Tanya Gold

After visiting the Cherwell Boathouse, I might spare Oxford from burning

But then its main virtue is that it isn’t actually in Oxford

After visiting the Cherwell Boathouse, I might spare Oxford from burning
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It is now two decades since I lived in Oxford. I was then a drunk and lonely puddle of a person, with only a gift for screaming; but no matter how low I sank, to paraphrase Alcoholics Anonymous literature, I never sank quite as low as to consider eating at the ’bab van (kebab van) outside Univ (University College) on the High (High Street); I preferred to dine in Hall (a hall). Oxford, you see, has its own native dialect, a sort of pidgin posh best worn with a depressed carnation and a giant inedible chip made of class terror. Perhaps the roots of my eventual redemption were in that tiny grunt of gastronomic self-esteem; who knows? Or was it just another thing I dreamt and actually I ate ’babs constantly? Maybe I really was a ’bab? I wasn’t a horrible teenage alcoholic, after all — just a ’bab. (Forgive me. Oxford is a city for peculiarly self-hating hallucinations, in the way that Market Harborough is not. Sometimes they last for years.)

I once wrote an article for the Guardian saying I wished Oxford would burn down, but I was on deadline, and ashamed. Not that it is just me. Many people hate Oxford. The only people who don’t feel chippy about Oxford are probably too thick to get past the porters (guards) and into the arms of the scouts (cleaning ladies and gentlemen who exist to protect the dead stones from the anxious flesh children), with or without an interpreter. That is why Colin Dexter had a career. He murdered Oxford students and dons in his head, marvellously; his vision was so universally adored that it is currently on its second spin-off TV series. That is Britain: class war and class angst mortified into Sunday night television, with a glint of anti-intellectualism. And why not?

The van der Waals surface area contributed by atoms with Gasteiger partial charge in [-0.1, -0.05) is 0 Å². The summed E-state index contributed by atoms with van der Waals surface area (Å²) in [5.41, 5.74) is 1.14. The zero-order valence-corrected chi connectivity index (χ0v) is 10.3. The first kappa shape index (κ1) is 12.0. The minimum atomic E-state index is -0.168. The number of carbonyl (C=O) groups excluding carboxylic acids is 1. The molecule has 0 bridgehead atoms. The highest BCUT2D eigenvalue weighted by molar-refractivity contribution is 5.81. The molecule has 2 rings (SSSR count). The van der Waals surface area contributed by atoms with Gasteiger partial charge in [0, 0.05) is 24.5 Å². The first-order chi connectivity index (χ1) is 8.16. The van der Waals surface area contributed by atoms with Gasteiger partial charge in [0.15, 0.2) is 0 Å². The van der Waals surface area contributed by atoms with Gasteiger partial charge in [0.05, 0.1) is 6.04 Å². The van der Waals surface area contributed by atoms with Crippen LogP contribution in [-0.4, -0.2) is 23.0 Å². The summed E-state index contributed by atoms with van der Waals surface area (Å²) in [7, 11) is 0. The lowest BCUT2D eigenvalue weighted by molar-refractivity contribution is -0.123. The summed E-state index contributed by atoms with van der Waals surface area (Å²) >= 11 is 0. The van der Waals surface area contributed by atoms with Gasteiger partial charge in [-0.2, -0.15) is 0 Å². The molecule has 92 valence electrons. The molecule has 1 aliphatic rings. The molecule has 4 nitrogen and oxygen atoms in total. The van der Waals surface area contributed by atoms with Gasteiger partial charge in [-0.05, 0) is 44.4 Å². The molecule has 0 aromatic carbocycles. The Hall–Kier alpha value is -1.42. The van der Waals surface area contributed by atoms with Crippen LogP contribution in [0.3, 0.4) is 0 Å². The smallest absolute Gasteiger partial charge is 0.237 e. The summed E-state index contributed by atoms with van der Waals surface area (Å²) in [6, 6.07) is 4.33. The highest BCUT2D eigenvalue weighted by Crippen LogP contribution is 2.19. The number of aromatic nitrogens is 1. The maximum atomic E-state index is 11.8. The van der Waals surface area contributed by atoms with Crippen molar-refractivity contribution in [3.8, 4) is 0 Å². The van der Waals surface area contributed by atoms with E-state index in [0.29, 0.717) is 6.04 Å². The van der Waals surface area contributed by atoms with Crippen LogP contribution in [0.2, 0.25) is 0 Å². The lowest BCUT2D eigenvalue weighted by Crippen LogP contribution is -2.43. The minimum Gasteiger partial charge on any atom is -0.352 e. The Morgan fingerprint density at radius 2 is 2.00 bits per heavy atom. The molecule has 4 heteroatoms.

The Cherwell Boathouse has one initial thing to recommend it; it is not actually in Oxford, which is a city so stripped of warmth it has a bank disguised as a hotel, and a prison disguised as a hotel. One day they will convert an ammo dump into a hotel and give it a stupid name but I hope I will be dead by then. It is to the north of the city and it is on the banks of the River Cherwell, before it flows into the River Thames, which here is called the Isis, because some pointy-head inadequate decided Oxford was too special to have a river with the same name as a river that flowed anywhere else; here, she must be exalted as a goddess, presumably because of her proximity to the pointy-head inadequates who are themselves the source of my eternally anxious dreams. And on the Cherwell, you take a punt, which is a kind of shit gondola, whose existence sort of cancels out the glamour of the Isis effect, and drink cheap red wine and fall in the water and the people dining in the Cherwell Boathouse will watch you do it; that is Entz (entertainment). This is amazing because it is explicitly sadistic, sadistically unsaid, and almost more intimate than watching people have full sex; boaties (rowers) floating on bits of cardboard, yelling at each other with all the unexpressed yearning homoeroticism of their race.

So the boathouse is still a boathouse, with a pleasing smell of tree and filth; next to this is a smart, sage-coloured restaurant with a car park full of 4x4s squeezed unhappily together and a menu featuring well-cooked and unthreatening event food. I think of Peter Jones and candy-pink straw hats and unhappy marriages. I cannot imagine anyone not on a day trip coming to the Cherwell Boathouse unless, like me, they are hiding from an entire civilisation. It is not for the casual diner, but the formal diner will enjoy excellent pudding. So. I apologise. The destruction should not be by fire. Perhaps by water?

Cherwell Boathouse, Bardwell Road, Oxford OX2 6ST, tel: 01865 552746.